Towering edifices that incorporate agriculture — farmscrapers, if you will — make for solid gold in the eye-popping conceptual design imagery department. Wild and wonderful in concept, these plant-studded structures present a somewhat sobering glimpse into a land-starved future where there’s nowhere for commercial food production to go but up.

When it comes to multitasking, an aggressively idiosyncratic conceptual skyscraper from Mexico City-based Studio Cachoua Torres Camilletti (CTC) blows other visionary vertical farming proposals out of the water and then some. The World Architecture Festival-shortlisted proposal, simply titled “Hong Kong Skyscraper,” incorporates housing, commerce, cultural programming, public transit, rainwater harvesting, renewable energy production, and fish farming into a giant, plant-clad package that looms precariously above the Hong Kong skyline.

Front and center, however, is Hong Kong Skyscraper’s futuristic presentation of the terraced paddy field, a staple of rice cultivation that's been a familiar sight in mountainous areas of China and Southeast Asia for thousands of years.

The reason that Studio CTC opted for rice over other, perhaps more skyscraper-friendly crops?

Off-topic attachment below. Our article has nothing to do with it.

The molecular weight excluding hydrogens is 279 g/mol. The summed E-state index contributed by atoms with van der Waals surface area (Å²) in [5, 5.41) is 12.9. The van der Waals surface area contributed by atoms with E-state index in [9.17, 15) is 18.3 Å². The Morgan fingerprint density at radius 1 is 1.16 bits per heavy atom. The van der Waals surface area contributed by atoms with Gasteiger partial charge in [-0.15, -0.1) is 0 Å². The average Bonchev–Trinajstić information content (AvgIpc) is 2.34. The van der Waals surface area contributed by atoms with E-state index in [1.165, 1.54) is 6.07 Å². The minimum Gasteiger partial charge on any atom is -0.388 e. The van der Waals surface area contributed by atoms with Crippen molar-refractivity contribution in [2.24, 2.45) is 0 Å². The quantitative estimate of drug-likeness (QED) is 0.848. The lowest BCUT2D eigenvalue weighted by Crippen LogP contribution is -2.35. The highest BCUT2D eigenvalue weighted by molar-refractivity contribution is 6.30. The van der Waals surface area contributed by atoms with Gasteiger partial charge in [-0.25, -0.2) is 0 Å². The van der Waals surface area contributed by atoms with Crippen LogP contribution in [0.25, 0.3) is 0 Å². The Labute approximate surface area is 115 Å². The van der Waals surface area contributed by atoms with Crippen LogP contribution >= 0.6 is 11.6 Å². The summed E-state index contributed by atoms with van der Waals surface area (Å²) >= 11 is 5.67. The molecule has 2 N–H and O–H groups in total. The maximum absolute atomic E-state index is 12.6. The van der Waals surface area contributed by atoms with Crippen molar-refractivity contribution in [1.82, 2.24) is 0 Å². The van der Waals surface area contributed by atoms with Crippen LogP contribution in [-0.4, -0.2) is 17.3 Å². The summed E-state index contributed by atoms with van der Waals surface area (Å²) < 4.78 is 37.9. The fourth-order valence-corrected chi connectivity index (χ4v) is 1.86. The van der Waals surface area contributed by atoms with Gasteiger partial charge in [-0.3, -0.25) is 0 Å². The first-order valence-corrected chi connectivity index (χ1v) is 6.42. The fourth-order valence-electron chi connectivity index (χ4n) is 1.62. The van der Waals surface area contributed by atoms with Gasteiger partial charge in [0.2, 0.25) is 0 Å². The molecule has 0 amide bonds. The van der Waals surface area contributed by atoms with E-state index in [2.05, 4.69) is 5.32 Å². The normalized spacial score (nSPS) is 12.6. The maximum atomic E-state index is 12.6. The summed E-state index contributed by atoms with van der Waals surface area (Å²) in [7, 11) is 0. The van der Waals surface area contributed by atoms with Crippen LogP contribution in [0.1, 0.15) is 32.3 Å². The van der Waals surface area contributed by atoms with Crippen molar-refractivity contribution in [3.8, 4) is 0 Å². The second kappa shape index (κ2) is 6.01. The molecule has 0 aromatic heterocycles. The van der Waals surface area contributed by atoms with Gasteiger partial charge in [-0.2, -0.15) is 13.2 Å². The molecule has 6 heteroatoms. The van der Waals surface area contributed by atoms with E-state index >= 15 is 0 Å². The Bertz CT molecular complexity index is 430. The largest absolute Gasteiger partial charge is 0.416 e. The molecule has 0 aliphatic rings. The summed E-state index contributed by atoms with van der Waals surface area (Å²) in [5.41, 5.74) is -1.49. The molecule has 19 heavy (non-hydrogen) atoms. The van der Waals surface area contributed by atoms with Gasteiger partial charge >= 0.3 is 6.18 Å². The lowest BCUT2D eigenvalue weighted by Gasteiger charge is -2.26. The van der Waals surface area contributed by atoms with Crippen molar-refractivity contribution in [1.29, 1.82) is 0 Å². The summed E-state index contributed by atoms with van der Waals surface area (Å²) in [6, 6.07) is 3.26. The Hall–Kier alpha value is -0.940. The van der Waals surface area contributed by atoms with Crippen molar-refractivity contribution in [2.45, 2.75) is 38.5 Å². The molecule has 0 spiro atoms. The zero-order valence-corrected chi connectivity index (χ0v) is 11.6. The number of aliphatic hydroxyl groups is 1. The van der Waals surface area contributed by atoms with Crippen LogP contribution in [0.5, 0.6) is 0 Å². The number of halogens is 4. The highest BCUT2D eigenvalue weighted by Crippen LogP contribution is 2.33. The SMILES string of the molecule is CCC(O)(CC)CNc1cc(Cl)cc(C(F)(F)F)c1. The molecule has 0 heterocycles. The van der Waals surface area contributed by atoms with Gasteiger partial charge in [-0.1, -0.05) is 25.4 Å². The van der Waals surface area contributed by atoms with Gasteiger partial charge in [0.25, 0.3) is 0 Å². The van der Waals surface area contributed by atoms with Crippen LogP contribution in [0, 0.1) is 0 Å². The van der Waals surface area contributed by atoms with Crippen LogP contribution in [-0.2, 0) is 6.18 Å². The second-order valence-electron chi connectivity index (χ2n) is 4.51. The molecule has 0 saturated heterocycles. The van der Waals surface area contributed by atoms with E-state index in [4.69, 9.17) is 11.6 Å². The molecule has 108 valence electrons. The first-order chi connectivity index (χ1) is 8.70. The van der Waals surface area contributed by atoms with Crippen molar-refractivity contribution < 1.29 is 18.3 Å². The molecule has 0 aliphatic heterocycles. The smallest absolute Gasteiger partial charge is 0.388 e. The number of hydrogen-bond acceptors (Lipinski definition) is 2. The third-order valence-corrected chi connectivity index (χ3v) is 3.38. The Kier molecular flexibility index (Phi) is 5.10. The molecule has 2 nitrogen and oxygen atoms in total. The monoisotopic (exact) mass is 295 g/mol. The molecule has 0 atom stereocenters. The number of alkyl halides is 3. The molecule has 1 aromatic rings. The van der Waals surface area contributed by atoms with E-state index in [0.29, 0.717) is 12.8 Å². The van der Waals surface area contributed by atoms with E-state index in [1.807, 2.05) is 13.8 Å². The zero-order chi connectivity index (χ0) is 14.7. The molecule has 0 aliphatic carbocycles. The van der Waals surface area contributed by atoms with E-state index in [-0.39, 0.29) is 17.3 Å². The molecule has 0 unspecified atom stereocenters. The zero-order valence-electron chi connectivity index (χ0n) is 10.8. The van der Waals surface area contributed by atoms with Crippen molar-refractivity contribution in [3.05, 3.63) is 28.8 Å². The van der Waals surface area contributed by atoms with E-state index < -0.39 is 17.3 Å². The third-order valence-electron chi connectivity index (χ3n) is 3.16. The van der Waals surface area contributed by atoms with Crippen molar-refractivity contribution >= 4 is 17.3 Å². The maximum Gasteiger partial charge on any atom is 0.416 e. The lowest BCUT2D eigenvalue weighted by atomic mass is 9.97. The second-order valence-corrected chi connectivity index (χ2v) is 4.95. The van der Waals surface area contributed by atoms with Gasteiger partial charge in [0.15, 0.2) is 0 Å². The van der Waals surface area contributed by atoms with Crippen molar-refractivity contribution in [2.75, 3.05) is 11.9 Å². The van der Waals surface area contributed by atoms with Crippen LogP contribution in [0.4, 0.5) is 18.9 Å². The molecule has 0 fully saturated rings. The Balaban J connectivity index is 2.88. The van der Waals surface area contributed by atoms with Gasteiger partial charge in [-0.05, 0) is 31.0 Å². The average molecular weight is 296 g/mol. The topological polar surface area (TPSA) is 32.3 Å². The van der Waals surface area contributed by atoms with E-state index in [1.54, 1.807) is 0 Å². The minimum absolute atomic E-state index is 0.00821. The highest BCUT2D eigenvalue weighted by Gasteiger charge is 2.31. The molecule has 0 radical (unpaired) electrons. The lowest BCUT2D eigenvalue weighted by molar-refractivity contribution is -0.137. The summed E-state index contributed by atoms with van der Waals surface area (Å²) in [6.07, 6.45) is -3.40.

Rice terraces have an important semiotic and symbolic significance in the culture of countries such as China and the Philippines, and they are cultivated by the need to sow seeds vertically. Throughout history, they have been carved by hand into mountains high above the sea as emphasized contours with built-in irrigation systems. In addition to the formal beauty of these spaces, they are a living example of the respectful change of nature by humans, who do not pose any environmental aggression, and are ultimately both respectful of nature and of man. Studio CTC finds such richness of the meanings and interactions that it was decided that rice should be the crop of choice for the skyscraper.

A grain-centric “urban agriculture system” modeled after the traditional rice paddy can be found atop the larger of the bisected building’s dual rooftops (the other is home to a helipad). As you can see, the volume — designed as an attempt to “envision what a tower should be in the future era” while “letting go of many ingrained preconceptions about the way buildings should be designed” — is not-so-neatly split down the middle; the two halves are connected/supported by a network of angled struts along with several transparent bridges that will accommodate rail and bus traffic.

Writing for CityLab, John Metcalfe notes that it would appear the two halves of the "extremely mixed-use" skyscraper, each dripping with vegetation, are posed to “attack each other” in the renderings. It’s a fantastic observation — the larger tower with the rice paddy up top truly appears to be hunched over and ready to lunge at its less top-heavy counterpart — and if this was Tokyo, not Hong Kong, one could easily surmise that Studio CTC has birthed sustainable architecture’s very own dueling daikaiju. Just don't forget to eat up before running for your life ....

Via [Designboom], [CityLab]

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Matt Hickman ( @mattyhick ) writes about design, architecture and the intersection between the natural world and the built environment.

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